In listening, we hopefully begin to see. To see what God is doing in the world, in our lives, in the life of our congregation.
The second lesson is that we go through our own transfiguration when we learn to balance and integrate the light of the mountaintop with the demands of the plain. When Jesus heals the boy, he demonstrates what the mountaintop experience meant - that he was God’s Divine Son.
On the mountaintop, Jesus’ transfiguration is an example of him as the Light of the World - shining forth. It was a completely spiritual experience and a practice of simply being in the presence of God. Once on the plain, Jesus’ healing of the boy is a continuation of that Light.
We, too, need to continue the peak experiences in our lives with those in the mundane.
Barbara Brown Taylor often references “thin places,” which is also supported in Celtic theology. “Thin places” are those places where the veil between this world and the next are so thin that you can see through. It’s where you see the Divine in this world.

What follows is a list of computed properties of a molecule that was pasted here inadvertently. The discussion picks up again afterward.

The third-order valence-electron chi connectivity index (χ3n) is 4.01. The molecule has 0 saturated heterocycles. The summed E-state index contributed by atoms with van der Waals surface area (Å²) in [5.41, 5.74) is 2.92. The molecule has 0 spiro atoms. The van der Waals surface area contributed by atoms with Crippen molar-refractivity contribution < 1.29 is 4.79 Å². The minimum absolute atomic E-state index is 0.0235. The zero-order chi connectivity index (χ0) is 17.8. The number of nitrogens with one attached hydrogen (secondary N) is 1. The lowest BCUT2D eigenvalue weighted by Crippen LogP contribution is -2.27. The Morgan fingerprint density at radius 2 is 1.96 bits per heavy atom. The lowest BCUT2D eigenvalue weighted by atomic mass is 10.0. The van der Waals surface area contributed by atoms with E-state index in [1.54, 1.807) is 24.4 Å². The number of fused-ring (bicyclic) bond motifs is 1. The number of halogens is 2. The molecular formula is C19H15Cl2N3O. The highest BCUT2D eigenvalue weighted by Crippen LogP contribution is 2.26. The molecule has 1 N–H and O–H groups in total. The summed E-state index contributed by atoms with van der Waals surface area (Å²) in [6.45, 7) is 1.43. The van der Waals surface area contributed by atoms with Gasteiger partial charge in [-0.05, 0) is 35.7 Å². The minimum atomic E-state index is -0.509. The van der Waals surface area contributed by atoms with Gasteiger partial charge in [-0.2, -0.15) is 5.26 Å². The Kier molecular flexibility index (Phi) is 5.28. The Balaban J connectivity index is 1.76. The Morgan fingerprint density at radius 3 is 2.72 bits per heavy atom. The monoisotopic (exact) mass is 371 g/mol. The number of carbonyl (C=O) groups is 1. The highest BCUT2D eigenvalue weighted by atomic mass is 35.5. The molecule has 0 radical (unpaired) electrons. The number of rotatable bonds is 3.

In imagining “thin places” I most often think of when a person is near death and they’ll often reference seeing family members who have already passed. It’s witnessing a person’s transition after life on earth.
But I also feel that we witness these thin places not just in birth or death. Do you know what all took place this week in the life of this congregation - I was witness to so much of God’s light peeking through in the everyday life of this congregation the past week. Simply from what I know about:
-one person was able to help another financially with a much needed car repair
a couple approached the church to ask with which projects they could help
-at the discussion at Pints, we had someone we didn’t know from the brewery join us & add an interesting number of comments